Internationally regarded as one of the most important prehistoric archaeological sites in the world, the Varna Necropolis (also known as the Varna Cemetery) is a large cemetery in Varna’s western industrial zone. It dates back to roughly 6,000 to 6,500 years ago, when the Chalcolithic (Copper Age) Varna Culture existed.
Archaeology in Bulgaria reports that a total of 294 graves containing about 3,000 gold artefacts have been discovered at the Varna Necropolis. Grave 43 stood out from the rest, despite the fact that numerous elite burial sites were discovered. Here, archaeologists discovered the remains of a male of high status who was likely a ruler or leader of some kind.
During the construction of a canning factory in 1972, an excavator operator named Raycho Marinov, then 22 years old, uneart hed several artifacts, placed them in a shoebox, and took them home. A few days later, he decided to inform local archaeologists of the discovery by contacting them.
The necropolis was then excavated for a total of 294 Chalcolithic graves. The Copper Age graves where the Varna Gold Treasure was discovered were dated to between 4,560 and 4,450 B.C. using radiocarbon dating.
All of these astounding artefacts are the result of an ancient European civilisation that flourished during the Neolithic and Chalcolithic periods in modern-day Bulgaria, the rest of the Balkan Peninsula, the Lower Danube region, and the west coast of the Black Sea. Some scholars refer to this ancient culture as “Old Europe.”
The findings from the necropolis indicate that the Varna Culture maintained trade relations with distant Black Sea and Mediterranean regions and exported rock salt from the Provadiya – Solditsata (“The Salt Pit”) rock salt mine.
In addition, archaeologists believe that the shells of the Mediterranean mollusc Spondylus discovered in graves at the Varna Necropolis and other Chalcolithic sites in Northern Bulgaria may have been used as a form of currency by this ancient culture.
Archaeologists believe that the Balkan Peninsula (Southeast Europe) had some form of statehood and a royal institution as early as the Copper Age due to the abundance of gold artefacts found in several of the discovered graves.
The Varna Gold Treasure consists of over 3,000 gold artefacts classified into 28 distinct categories and weighing a total of 6.5 kilogrammes.
As mentioned previously, one of the most intriguing inventories was discovered in Grave No. 43, which was unearthed in 1974 in the centre of the Varna Necropolis. It belonged to a man between the ages of 40 and 45 who, at the time, was relatively large (he was approx. 1,70-1,75 metres or 5 feet 6 – 8 inches tall).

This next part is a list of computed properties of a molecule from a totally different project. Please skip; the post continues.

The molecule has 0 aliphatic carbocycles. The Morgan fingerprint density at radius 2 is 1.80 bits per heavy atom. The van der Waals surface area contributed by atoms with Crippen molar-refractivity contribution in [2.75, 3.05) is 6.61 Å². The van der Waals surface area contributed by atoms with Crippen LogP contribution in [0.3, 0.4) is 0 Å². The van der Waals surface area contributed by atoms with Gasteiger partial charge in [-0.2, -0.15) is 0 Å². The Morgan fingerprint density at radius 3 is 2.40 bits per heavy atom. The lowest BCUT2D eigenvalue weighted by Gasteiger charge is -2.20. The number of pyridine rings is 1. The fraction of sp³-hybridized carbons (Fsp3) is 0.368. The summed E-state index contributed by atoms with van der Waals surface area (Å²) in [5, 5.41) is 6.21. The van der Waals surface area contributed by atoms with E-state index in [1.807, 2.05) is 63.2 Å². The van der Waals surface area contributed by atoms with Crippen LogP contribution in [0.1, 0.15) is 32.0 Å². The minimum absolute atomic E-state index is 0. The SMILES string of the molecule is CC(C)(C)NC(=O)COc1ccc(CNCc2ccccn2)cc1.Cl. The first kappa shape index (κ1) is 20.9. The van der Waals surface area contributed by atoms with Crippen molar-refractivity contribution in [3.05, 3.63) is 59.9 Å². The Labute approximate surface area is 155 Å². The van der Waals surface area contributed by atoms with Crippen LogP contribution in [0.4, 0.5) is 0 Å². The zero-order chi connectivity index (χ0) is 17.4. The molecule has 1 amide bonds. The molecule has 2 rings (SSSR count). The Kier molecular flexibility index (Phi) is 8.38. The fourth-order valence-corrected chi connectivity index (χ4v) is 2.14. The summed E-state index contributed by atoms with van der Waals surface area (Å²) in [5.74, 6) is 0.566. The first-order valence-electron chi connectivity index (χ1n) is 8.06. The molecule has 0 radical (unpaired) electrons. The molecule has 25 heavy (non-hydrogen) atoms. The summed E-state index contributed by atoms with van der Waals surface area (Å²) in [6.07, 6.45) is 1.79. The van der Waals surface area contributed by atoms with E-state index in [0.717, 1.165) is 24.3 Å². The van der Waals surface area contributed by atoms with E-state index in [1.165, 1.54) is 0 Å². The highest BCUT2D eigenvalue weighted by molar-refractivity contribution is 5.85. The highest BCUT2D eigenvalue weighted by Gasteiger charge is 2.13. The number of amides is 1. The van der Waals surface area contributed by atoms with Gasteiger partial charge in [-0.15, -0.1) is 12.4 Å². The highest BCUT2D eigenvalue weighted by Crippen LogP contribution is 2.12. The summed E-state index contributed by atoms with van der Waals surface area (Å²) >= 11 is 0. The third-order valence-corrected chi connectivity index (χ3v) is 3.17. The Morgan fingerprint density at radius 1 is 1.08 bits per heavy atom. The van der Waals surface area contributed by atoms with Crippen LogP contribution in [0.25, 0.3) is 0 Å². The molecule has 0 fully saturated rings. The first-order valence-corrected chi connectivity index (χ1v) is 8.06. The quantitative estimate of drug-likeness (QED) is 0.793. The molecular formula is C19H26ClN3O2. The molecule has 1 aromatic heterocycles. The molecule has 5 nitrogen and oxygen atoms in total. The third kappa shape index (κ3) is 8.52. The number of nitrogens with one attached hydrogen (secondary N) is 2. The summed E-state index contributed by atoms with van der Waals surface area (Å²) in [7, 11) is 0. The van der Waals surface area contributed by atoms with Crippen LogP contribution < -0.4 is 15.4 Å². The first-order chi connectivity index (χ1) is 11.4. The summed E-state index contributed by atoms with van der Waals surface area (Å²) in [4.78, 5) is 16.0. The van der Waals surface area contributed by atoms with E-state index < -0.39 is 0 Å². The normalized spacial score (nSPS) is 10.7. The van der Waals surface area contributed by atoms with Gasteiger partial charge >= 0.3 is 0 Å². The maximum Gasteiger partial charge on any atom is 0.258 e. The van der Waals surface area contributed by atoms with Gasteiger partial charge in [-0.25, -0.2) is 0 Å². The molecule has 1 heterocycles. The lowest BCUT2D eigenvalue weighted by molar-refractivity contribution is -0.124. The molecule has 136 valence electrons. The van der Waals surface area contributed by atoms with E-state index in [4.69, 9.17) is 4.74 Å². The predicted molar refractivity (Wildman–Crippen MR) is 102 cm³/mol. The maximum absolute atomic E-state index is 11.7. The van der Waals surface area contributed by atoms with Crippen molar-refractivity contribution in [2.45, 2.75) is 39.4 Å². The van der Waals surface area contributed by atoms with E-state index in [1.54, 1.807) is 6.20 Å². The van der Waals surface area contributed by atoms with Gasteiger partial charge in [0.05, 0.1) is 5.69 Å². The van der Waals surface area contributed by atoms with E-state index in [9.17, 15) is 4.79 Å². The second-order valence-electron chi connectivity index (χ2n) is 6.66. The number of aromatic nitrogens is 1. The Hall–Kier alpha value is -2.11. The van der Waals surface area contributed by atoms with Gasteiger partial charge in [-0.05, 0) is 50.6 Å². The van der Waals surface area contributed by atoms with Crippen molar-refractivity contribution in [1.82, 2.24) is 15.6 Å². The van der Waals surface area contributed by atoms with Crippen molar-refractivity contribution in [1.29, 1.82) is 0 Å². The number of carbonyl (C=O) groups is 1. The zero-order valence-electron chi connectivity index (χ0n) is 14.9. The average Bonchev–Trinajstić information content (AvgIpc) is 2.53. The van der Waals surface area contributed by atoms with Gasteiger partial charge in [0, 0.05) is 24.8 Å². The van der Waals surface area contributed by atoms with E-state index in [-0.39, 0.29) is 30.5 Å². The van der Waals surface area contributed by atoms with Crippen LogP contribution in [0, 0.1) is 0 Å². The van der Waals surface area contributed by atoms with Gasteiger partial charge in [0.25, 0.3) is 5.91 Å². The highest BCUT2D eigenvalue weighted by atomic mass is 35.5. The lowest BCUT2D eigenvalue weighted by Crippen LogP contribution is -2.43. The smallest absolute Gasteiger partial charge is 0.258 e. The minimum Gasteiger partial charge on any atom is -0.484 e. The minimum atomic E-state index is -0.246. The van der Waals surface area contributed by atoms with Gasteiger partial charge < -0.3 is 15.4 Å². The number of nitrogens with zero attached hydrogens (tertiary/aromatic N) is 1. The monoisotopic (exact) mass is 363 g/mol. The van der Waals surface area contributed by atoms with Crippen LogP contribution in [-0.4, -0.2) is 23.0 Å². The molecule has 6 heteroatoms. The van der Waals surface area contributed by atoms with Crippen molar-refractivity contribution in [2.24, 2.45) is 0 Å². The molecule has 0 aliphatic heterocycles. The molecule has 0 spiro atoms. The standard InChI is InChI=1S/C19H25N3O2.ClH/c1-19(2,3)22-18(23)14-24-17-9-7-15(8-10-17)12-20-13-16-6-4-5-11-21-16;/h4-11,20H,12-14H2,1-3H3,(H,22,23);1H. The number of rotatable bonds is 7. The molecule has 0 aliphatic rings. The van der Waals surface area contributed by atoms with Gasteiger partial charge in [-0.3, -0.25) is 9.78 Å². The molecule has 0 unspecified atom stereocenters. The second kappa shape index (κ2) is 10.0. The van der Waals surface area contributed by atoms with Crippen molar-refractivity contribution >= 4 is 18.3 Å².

Over 1.5 kilogrammes of gold artefacts were discovered in his grave, which is one reason archaeologists believe he was a prominent member of his community, possibly a ruler or king-priest.
The gold items include ten large appliques, a large number of rings, some of which were strung on strings, two necklaces, beads, what appears to be a gold phallus, golden decorations for a bow, a stone axe and a copper axe with golden decorations, and a bow with gold applications.
In Grave No. 36, a symbolic grave, archaeologists discovered over 850 gold objects, including a tiara, earrings, a necklace, a belt, bracelets, a breastplate, a gold hammer-sceptre, a gold sickle model, two gold lamellas representing animals, and 30 models of horned animal heads.
The objects were discovered wrapped in a gold-embroidered cloth, lining the contours of a human body, with additional artefacts on the right side, indicating that the grave contained a male burial. Archaeologists once more interpreted the golden artefacts as royal emblems.
Similar “royal” burials have been discovered in Varna Chalcolithic Necropolis Graves No. 1, 4, and 5.
Numerous artefacts from the Varna Chalcolithic Necropolis are interpreted as honouring the role of the blacksmith, who, as a creator, supplants the Great Mother Goddess and transforms the matriarchal world into a patriarchal one.
In the Chalcolithic culture, the smith’s position was comparable to that of the king, as metal was more of a symbol of status than an economic resource.